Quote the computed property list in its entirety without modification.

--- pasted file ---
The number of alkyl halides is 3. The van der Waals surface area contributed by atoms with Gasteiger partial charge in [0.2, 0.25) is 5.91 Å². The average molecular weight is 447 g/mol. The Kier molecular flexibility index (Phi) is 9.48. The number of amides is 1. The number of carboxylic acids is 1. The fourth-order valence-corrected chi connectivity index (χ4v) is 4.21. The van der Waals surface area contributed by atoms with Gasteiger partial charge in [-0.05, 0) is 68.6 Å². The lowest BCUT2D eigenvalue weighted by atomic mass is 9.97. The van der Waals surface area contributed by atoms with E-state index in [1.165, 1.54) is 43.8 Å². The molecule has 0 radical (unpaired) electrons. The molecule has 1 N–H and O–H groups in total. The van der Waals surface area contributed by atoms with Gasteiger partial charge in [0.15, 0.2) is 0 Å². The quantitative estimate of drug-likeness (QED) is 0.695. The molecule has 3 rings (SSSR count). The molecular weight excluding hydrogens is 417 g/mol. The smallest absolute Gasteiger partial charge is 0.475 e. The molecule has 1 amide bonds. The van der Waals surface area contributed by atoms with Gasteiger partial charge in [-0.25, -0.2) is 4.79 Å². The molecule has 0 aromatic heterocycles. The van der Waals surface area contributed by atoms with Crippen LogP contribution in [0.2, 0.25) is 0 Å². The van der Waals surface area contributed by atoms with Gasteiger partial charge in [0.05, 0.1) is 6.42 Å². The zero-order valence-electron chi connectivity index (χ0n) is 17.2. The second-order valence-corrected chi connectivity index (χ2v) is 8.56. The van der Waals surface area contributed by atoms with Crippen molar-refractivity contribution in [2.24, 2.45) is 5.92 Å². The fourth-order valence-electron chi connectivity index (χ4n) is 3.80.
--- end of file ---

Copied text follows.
The number of alkyl halides is 3. The van der Waals surface area contributed by atoms with Gasteiger partial charge in [0.2, 0.25) is 5.91 Å². The average molecular weight is 447 g/mol. The Kier molecular flexibility index (Phi) is 9.48. The number of amides is 1. The number of carboxylic acids is 1. The fourth-order valence-corrected chi connectivity index (χ4v) is 4.21. The van der Waals surface area contributed by atoms with Gasteiger partial charge in [-0.05, 0) is 68.6 Å². The lowest BCUT2D eigenvalue weighted by atomic mass is 9.97. The van der Waals surface area contributed by atoms with E-state index in [1.165, 1.54) is 43.8 Å². The molecule has 0 radical (unpaired) electrons. The molecule has 1 N–H and O–H groups in total. The van der Waals surface area contributed by atoms with Gasteiger partial charge in [0.15, 0.2) is 0 Å². The quantitative estimate of drug-likeness (QED) is 0.695. The molecule has 3 rings (SSSR count). The molecular weight excluding hydrogens is 417 g/mol. The smallest absolute Gasteiger partial charge is 0.475 e. The molecule has 1 amide bonds. The van der Waals surface area contributed by atoms with Gasteiger partial charge in [-0.25, -0.2) is 4.79 Å². The molecule has 0 aromatic heterocycles. The van der Waals surface area contributed by atoms with Crippen LogP contribution in [0.2, 0.25) is 0 Å². The van der Waals surface area contributed by atoms with Gasteiger partial charge in [0.05, 0.1) is 6.42 Å². The zero-order valence-electron chi connectivity index (χ0n) is 17.2. The second-order valence-corrected chi connectivity index (χ2v) is 8.56. The van der Waals surface area contributed by atoms with Crippen molar-refractivity contribution in [2.24, 2.45) is 5.92 Å². The fourth-order valence-electron chi connectivity index (χ4n) is 3.80.